Synthetic polymers (known as plastics) have become noteworthy since the 1940s, and since then they are substituting glass, wood and other constructional materials, and even metals in many industrial, domestic and environmental applications. [6] These prevalent applications are not only due to their good mechanical and thermal properties but mainly due to the stability and durability On the other hand, plastics also play a significant role for many “short-term” applications such as packaging and these epitomise the major part of plastic waste. Because of their perseverance in our environment, several communities are now more perceptive to the impact of discarded plastic on the environment, including detrimental effects on wildlife, marine life and on the aesthetic qualities of cities and forest. The increased cost of solid waste disposal as well as the prospective menaces from waste incineration such as dioxin emanation from PVC makes synthetic plastic, a waste management problem. Subsequently, for the past two decades, there have been mounting public and scientific interests concerning the use and development of biopolymer (biodegradable polymers) materials as an ecologically valuable alternative to plastics, which must still maintain the desired physical and chemical properties of conventional synthetic plastics; thus proposing a solution for the existing grave problem of plastic waste [7].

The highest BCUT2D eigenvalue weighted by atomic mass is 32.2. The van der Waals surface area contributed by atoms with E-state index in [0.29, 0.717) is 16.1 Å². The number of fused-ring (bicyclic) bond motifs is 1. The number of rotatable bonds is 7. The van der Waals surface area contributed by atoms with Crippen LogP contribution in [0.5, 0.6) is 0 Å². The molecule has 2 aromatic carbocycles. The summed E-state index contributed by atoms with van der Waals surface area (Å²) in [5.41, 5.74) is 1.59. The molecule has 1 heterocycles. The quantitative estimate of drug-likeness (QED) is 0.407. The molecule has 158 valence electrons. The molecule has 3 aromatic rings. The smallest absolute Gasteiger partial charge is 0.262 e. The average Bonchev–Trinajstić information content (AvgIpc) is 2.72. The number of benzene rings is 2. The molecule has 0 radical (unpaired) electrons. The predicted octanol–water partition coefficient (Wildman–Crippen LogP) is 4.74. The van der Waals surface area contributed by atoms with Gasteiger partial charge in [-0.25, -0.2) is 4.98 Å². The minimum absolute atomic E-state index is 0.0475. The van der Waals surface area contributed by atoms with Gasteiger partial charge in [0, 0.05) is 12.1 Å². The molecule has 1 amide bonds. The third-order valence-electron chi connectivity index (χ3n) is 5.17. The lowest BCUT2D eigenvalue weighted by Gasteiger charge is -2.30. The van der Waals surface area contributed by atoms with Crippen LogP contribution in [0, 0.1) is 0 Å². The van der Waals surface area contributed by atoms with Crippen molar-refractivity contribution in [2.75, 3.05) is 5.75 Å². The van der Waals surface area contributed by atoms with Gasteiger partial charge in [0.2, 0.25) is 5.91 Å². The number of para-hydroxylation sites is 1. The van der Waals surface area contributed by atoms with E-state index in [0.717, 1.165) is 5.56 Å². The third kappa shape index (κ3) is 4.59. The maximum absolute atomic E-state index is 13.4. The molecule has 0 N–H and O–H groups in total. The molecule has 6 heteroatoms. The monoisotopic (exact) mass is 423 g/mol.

2. Plastics: Its Classification, Structure and Uses

Plastics are essentially a by-product of petroleum refining. . Webster's Dictionary defines plastics as: any of various complex organic compounds produced by polymerization, capable of being modeled, extruded, cast into various shapes and films, or drawn into filaments and then used as textile fibres. In plastics production, the components of oil or natural gas are heated in a cracking process, yielding hydrocarbon monomers that are then chemically bonded into polymers. Different combinations of monomers produce polymers with different characteristics.

The carbon atoms act as a basic backbone of hydrocarbon polymer, with hydrogen atoms branching off the carbon spine. Some plastics contain other elements as well such as Teflon containing fluorine, PVC containing chlorine, and nylon containing nitrogen [8].